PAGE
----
In front of a packed crowd of supporters at the iconic Rose Bowl, the United States women’s national team handily defeated the Republic of Ireland in their first contest since the World Cup final. Aside from their continued dominance, the USWNT Victory Tour match showed us that it’s about damn time that Los Angeles receives an NWSL franchise.
Momentum is a powerful thing.
Right now, there’s a wave of momentum behind women’s soccer that has it growing at a rate faster than we have ever seen. This wave caused 14.3 million Americans to watch the FIFA Women’s World Cup final in France last July (22 percent higher than the FIFA Men’s World Cup final one year prior). It has boosted NWSL attendance by 70 percent in the month since the USWNT victory, with six out of nine clubs selling out their stadiums in July. On top of all of that, the conversation of equal pay continues to march forward, gaining more support by the day.
The momentous wave continued to swell last Saturday night at the Rose Bowl in Pasadena, California as the reigning World Cup champs took on the Republic of Ireland in the first match of the USWNT Victory Tour. The crowd of 37,040 screaming fans cheered as the U.S. cruised to a comfortable 3-0 victory.
Listening to the faithful supporters serenade their favorite players got us thinking — with all this momentum, how is there not an NWSL franchise in the City of Angels?
A marriage between the NWSL and Los Angeles is a relationship that could be seen as a perfect match. LA is known as being one of the top cities, if not the top city, when it comes to setting the standard for culture and trends throughout the nation. Through arts, food, fashion, and sports, LA sets trends that reverberate across the country and the world. Therefore, if there was one city that could take the momentum already built around women’s soccer and push it even further, it would be Los Angeles.
USWNT and Portland Thorns defender Emily Sonnett is ready for the NWSL to come to LA.
“In LA!?” Sonnett exclaimed. “I think the market here is incredible. The fans here are incredible. It would be very, very cool.”
Forward Jessica McDonald, whose club duties lie with the North Carolina Courage, also shared similar thoughts about the NWSL’s potential future in LA.
“It would be amazing for the NWSL and for women’s soccer in general,” McDonald stated. “This is such a big city, there are so many people here, and the fan base would probably be absolutely phenomenal. It’s just something we need in order to improve and expand the women’s league.”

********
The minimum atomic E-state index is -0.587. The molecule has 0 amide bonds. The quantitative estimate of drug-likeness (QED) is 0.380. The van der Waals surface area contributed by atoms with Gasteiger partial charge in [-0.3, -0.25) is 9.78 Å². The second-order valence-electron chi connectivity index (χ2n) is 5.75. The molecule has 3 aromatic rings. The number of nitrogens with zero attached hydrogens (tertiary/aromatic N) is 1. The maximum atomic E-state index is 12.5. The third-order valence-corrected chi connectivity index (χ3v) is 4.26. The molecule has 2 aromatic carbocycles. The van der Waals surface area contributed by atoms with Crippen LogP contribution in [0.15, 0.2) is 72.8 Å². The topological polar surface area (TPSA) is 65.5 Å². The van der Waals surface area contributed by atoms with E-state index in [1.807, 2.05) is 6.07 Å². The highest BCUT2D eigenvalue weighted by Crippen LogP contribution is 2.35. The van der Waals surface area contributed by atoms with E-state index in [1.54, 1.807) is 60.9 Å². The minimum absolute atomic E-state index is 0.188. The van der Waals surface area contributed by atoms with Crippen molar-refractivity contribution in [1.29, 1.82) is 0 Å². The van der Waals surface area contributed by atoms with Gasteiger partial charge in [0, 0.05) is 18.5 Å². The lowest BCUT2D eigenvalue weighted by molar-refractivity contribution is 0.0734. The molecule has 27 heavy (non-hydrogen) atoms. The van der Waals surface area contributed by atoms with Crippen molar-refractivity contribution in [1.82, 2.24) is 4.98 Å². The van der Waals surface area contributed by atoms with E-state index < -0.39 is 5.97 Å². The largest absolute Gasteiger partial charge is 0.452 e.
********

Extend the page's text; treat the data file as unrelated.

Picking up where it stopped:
McDonald spoke briefly on the fan base, and she was absolutely right. If you could pick one new city to plant an NWSL franchise, solely based on fan support, Los Angeles would have to be at the top, potentially alongside Atlanta. With two greater LA area franchises in the NFL, NBA, MLB, NHL, and MLS, it only makes sense that the NWSL joins the party, and there’s no better time than now.
Not even two years into its existence and LAFC’s 3252 has cemented itself as one of the most passionate supporters’ groups in the nation. Back in May, the 3252 held what they called “Women’s Week,” a celebration of women in sports and the community, which culminated with a team of women commanding the 3252 as LAFC took on FC Dallas. From a supporters perspective, there’s no question LA is more than ready to welcome an NWSL club.
The rising attendance of NWSL matches indicates room for even more growth, and LA represents a glaringly open market the league can capitalize on. The LA Galaxy even already have their own women’s team, who compete in UWS, a second division pro-am league similar to the WPSL. LA Galaxy Orange County recently took home the UWS championship, and in a perfect world that we don’t live in, they’d be promoted to the NWSL.
While it’s important to acknowledge and celebrate the recent jump in popularity of the NWSL, there will always be a hunger for more, from both a player and fan standpoint. There’s always risk involved with adding an expansion team, but if we’re serious about pushing the game forward, the time to add an LA franchise is now.
“I just think we need to be smart with the markets,” USWNT and Sky Blue FC forward Carli Lloyd said. “We are still a little behind on the NWSL front so we just need to keep getting the word out.”
Momentum is a powerful thing. But in today’s culture it can die quickly. Flashes in the pan have become an almost everyday occurrence as attention spans continue to decrease. However, the few movements that do last are the ones that take advantage of the opportunities that the momentum behind them present.
For the NWSL, that opportunity is Los Angeles.
Photography by Austin Boaman.